But I’m more interested in the comments. Rob Conery (in a wonderfully recursive technical debate within the comments of a post on technical debates) has this to say*:
[quote]When you abstract a webpage into a stateful form experience it’s like abstracting spinach and broccoli into mac and cheese for your kids […]

Bottom line: MS web developers are the only ones who think of the web in terms of “stateful forms” with very little knowledge of how the sausage is made :). This puts them at a bit of a disadvantage in their career – they (for the most part) don’t need to worry about the core issues of the industry (what HTML 5 means, compression issues, standards compliance, semantic issues, etc).[/quote]
*I’m unable to link to the comment because Scott’s comments don’t have named bookmarks 🙁

Cue gospel music, dancing, and much shouting of “Amen brother!” from me.

Like it or not, I’ve hung my hat on the Microsoft platform. It is a good platform. It pays my mortgage. I find the development tools wonderfully productive.

But yes, I have witnessed first-hand the sheer mayhem that can be wrought by a good developer working on a framework that abstracts them from the platform. I have witnessed 1.5MB web pages with no less than 120 linked resources. I have seen pages with multiple <head> and <html> blocks. I have witnessed pages being posted-back to themselves, re-rendered to the client, then prepended with a 301 header for redirection to the next “form”.

And we wonder why so many “real” web designers and developers dismiss ASP.NET as a valid web platform.

I’m thankful that it’s part of my job to address these issues with developers. There’s nothing I enjoy more than taking developers for a wander down HTTP lane. Showing them the actual GETs and redirects that happen when they make a web request; and showing them exactly how the ASP.NET page model generates HTML code in memory and streams it to the client. I like to think they use that knowledge to construct graceful code, or at the very least think twice before relying on a gigantic ASP.NET viewstate.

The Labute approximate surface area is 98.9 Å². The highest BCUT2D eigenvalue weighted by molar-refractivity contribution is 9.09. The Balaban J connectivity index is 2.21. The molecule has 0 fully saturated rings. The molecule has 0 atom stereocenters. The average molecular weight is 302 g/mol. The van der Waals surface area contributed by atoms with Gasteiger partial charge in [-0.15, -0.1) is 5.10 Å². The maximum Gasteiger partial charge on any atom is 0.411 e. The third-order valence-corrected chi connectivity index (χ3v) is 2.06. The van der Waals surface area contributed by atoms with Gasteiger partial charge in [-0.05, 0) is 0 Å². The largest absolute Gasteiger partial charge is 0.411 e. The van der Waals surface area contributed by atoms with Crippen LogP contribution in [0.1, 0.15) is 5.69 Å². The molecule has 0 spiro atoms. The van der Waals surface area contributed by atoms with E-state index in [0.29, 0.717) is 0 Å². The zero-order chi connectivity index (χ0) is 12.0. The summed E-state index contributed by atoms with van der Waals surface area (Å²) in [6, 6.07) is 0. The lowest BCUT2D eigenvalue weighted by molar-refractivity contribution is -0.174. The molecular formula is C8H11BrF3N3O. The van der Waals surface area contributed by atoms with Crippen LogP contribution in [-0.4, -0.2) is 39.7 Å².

A man can dream can’t he?

Apple: Developers are not the enemy

It’s amazing that Apple have got as far as they have with the App Store. Looking back now, I wonder if it was more about the lack of decent competition rather than some massive Jobsian mind trick. Look, the iPhone is hands-down the most wonderfully designed and usable smart phone on the market – no doubt about it. You guys saying your Nokia 3110 is “better” can bugger off. People claiming the N97 or HTC Magic have a better user experience are on crack.

The App Store is amazing because Apple treat their developers like lepers. I’ve experienced the process of submitting an app first-hand, and completely concur with PolarBearFarm that the experience is appalling.

I’ve also long since given up any benefit of the doubt regarding their banning of selected apps. If it walks like a duck, and quacks like a duck, then it’s banned because it’s not an Apple duck. It’s not because Apple is trying to shield the world from the horrors of ducks. It’s flat out anti-competitive.

Yet they keep saying non-Apple ducks are dangerous. Apple keep saying that people mustn’t be allowed full access to their device because they’ll blow up cell towers or some other madness. This is such total, unadulterated birdshit. It makes me angry. People have been walking around for years with mallards on their Windows Mobile phones and geese on Symbian. I don’t see AT&T or Vodafone constantly rebuilding cell towers on the molten wrecks of previous ones.

But lo! What is this: Apple seem to be doing quite well at completely knackering their own devices by allowing nefarious code to run.

Glass houses. Put your stones down Apple, then come out and play.